Asking For Help Is Good For You and Your Business Reaching out to others isn't a sign of weakness. It's a step closer to success.
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Running a small business can be lonely. There will be times when you don't know who to turn to with your questions, and your support system can feel as small as your shop.
My advice: Ask others for help, and broaden your network to get it.
Seeking counsel -- from mentors, peers, even your suppliers and vendors -- is simply another way of taking charge of your business. Rather than being thought of as a weakness, reaching out can help your chances for success. I always say, "If you don't ask, you won't get." One Intuit study found that 41 percent of small business owners feel lonely in their work life. That same survey found that 70 percent of small business owners say networking with other business owners is important.
In my experience, while it may seem daunting, pushing through your comfort zone can pay big rewards.
Connecting can energize you.
Even beyond your immediate need to solve a particular problem, listening to how others approach their business or even their lives can flick on a switch in your own thinking. That can lead to a breakthrough insight into something you weren't even considering.
A friend of mine who left corporate America to start her own consulting business told me that when she first struck out on her own, she missed the camaraderie that comes with being around other people every day. She's a bit of an extrovert, and a joiner! To help fulfill her need to interact beyond one-on-ones with clients, she joined a group for working moms in her community. She also joined an organization for marketing consultants in the Bay Area and another sponsored by her business school alma mater.
Today, she's part of probably four different groups that get together on a regular basis. They provide her with a real sense of community and the connectedness that she was missing.She's been able to rebuild in this new chapter of her life; and she's also getting business leads, which wasn't even her main intent.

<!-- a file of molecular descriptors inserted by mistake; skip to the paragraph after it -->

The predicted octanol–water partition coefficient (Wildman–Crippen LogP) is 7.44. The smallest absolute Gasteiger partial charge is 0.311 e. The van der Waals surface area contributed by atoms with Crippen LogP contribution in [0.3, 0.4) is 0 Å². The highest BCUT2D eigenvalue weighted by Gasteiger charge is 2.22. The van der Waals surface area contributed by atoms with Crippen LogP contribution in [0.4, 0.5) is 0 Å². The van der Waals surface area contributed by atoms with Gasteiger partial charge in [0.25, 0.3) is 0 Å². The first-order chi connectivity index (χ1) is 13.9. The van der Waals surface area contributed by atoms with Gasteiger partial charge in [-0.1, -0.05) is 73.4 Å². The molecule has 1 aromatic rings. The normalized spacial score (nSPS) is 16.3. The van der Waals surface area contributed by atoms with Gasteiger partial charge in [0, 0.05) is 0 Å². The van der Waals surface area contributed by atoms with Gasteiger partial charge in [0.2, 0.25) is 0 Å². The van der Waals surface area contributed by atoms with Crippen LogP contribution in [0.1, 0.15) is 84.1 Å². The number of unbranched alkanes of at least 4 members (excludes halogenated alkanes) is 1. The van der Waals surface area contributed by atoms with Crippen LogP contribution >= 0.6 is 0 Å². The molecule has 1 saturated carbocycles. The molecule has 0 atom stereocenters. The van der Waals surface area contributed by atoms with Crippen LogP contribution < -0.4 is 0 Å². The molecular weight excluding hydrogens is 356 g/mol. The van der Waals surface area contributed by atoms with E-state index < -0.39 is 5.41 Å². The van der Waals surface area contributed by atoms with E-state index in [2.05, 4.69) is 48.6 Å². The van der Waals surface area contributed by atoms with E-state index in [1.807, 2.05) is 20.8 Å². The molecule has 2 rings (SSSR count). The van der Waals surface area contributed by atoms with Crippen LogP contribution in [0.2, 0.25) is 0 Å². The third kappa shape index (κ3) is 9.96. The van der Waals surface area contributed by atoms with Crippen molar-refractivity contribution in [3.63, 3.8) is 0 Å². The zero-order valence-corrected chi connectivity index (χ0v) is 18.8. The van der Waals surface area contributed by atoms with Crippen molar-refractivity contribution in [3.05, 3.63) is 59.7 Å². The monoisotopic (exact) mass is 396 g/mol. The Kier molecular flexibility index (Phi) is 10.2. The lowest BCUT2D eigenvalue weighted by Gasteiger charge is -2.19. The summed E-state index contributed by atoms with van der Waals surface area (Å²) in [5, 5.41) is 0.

In your own community, you can find local organizations -- like America's nationwide network of Small Business Development Centers (SBDCs) -- to begin networking with neighboring business people.
If you're shy or unaccustomed to reaching out to ask for help from fellow entrepreneurs in real-world one-on-one scenarios, find a network online.
Intuit built one called the Own It Network, an online community of small business owners supporting each other in growing their businesses. I love hearing stories about the relationships they build. The community has more than 100,000 members connecting to and learning from each other every day on topics like getting customers, goal setting, pricing and cash flow.
Think about where you'd like help.
Find great people you can learn from, whether you know them directly or not. And make sure you have strategic partners who know what it's like to run a small business and can offer you valuable advice.
For example, one of the most beneficial partnerships is the one you have with your accountant, who has insights into your business through a terrific window -- your data. Chances are you already have a comfort level with someone who knows you on one of the most intimate levels of all -- your finances -- so it's a great place to start. Your accountant probably has other clients who have faced the same issues as you. Ask for help, or for a helpful connection.
You don't know what you don't know.
You should never stop learning. Take time to find and invest in relationships. There are plenty of people who have gone through similar experiences, have had others help them and would love to pay it forward by helping you.
All you have to do is ask.